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  1. #1
    Join Date
    Feb 2006
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    Herrick, SD USA
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    4,044

    Default Spin float honey quality

    Has anyone had any honey quality issues with honey that has been run through a Cook & Beals "spin float" system. I have seen beautiful honey come out of these and have also heard of some honey that is turned cloudy with what I presume is aeration. Anyone had any direct experience with this and why it may or may not happen? It may not be accurate to assume that any problems are necessarily attributable to the spinner when, in fact, other causes might be flail uncappers, extractors, pumps or heat exchangers. Aside from the obvious issues of plugged extractors does anyone have any experiences to relate?
    "People will generally accept facts as truth only if the facts agree with what they already believe."- Andy Rooney

  2. #2
    Join Date
    Jan 2007
    Location
    Manitoba, Canada
    Posts
    398

    Default Re: Spin float honey quality

    Never had a problem with cloudy honey from my spin float. Normally we let it settle in the tanks over night before we fill the honey into barrels, but sometimes we fill the honey in to barrels the same day and it is not a problem. Even in the sump by the spin float the honey is clear.

    My guess for the cloudy honey could be from sucking air somewhere along the system. We had a pump fitting suck air once before spin float and tank days and the honey had a lot of foam on it and came out cloudy. I wonder if running honey through the spin float that is not warm enough could cause the problem as well.

  3. #3
    Join Date
    Feb 2006
    Location
    Herrick, SD USA
    Posts
    4,044

    Default Re: Spin float honey quality

    Thanks for the confidence builder Allen. We're making a switchover from a Cowen spinner to the C&B and need to know I'm not screwing up. After pushing a nice crop of low moisture honey through that spinner last year and having to scoop a mountain of wax off our holding tanks I finally made the fateful decision. I agree that the pumps are usually suspect #1 if your honey isn't clear but I have never had any hands on experience with the C&B to know if they can be a problem as well if not operated properly.
    "People will generally accept facts as truth only if the facts agree with what they already believe."- Andy Rooney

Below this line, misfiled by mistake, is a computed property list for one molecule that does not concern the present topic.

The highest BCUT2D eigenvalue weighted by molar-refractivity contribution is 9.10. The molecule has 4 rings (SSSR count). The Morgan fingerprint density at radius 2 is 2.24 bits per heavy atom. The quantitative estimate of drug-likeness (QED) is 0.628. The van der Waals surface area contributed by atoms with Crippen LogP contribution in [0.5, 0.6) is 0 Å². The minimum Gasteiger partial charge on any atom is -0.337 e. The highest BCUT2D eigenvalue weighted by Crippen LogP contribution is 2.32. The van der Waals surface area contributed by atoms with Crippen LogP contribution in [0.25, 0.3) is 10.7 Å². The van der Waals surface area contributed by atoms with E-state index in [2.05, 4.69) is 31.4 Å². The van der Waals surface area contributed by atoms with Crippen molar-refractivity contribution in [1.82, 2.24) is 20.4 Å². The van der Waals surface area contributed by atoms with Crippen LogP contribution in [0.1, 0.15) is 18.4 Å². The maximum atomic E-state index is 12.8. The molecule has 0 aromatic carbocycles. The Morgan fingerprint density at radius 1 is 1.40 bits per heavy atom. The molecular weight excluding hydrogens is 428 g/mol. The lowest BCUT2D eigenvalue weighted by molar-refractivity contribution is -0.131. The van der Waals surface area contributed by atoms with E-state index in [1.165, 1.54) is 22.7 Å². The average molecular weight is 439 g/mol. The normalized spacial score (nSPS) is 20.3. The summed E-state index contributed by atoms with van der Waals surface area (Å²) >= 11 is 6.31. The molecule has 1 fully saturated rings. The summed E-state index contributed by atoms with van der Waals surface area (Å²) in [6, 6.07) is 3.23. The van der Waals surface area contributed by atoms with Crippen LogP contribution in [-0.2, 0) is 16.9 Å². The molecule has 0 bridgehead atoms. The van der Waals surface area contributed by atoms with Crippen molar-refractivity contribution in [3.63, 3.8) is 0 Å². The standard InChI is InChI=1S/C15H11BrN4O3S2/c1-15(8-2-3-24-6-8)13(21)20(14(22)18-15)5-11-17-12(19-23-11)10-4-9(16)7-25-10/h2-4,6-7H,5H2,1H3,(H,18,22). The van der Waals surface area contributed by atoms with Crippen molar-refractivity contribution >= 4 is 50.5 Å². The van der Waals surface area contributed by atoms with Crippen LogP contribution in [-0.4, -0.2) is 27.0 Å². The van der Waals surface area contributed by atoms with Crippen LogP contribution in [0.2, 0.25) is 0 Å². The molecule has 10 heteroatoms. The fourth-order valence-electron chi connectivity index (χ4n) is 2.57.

4. #4
    Join Date
    Dec 2008
    Location
    Menomonee Falls, Wis.
    Posts
    2,467

    Default Re: Spin float honey quality

    we used an early Spin float untill 1980. It did work netter with a gentle heat before entering the separator.I was never impressed with the job it did, but is sure was better than what replaced it. We filled barrels as the tank filled, no waiting.

    Crazy Roland

  5. #5
    Join Date
    Jan 2003
    Location
    Manitoba Canada
    Posts
    5,487

    Default Re: Spin float honey quality

    Quote Originally Posted by jim lyon View Post
    After pushing a nice crop of low moisture honey through that spinner last year and having to scoop a mountain of wax off our holding tanks I finally made the fateful decision.
    I despise that job
    Ian Steppler >> Canadian Beekeeper's Blog
    www.stepplerfarms.com

  6. #6
    Join Date
    Feb 2010
    Location
    fresno CA USA
    Posts
    105

    Default Re: Spin float honey quality

    The c&b I am using is from the early 60's and I've rebuilt it only once. The new units are a big improvement. Making sure the heat exchanger is set to the proper temp and the spinner is running at right rpm. The lower the rpm the less air you get in the honey. I have moyno pump and was sucking air through the packing so I reversed rotation and replumb the pipes and seem to have less air. Love the machine.

  7. #7
    Join Date
    Feb 2006
    Location
    Herrick, SD USA
    Posts
    4,044

    Default Re: Spin float honey quality

    Quote Originally Posted by Ian View Post
    I despise that job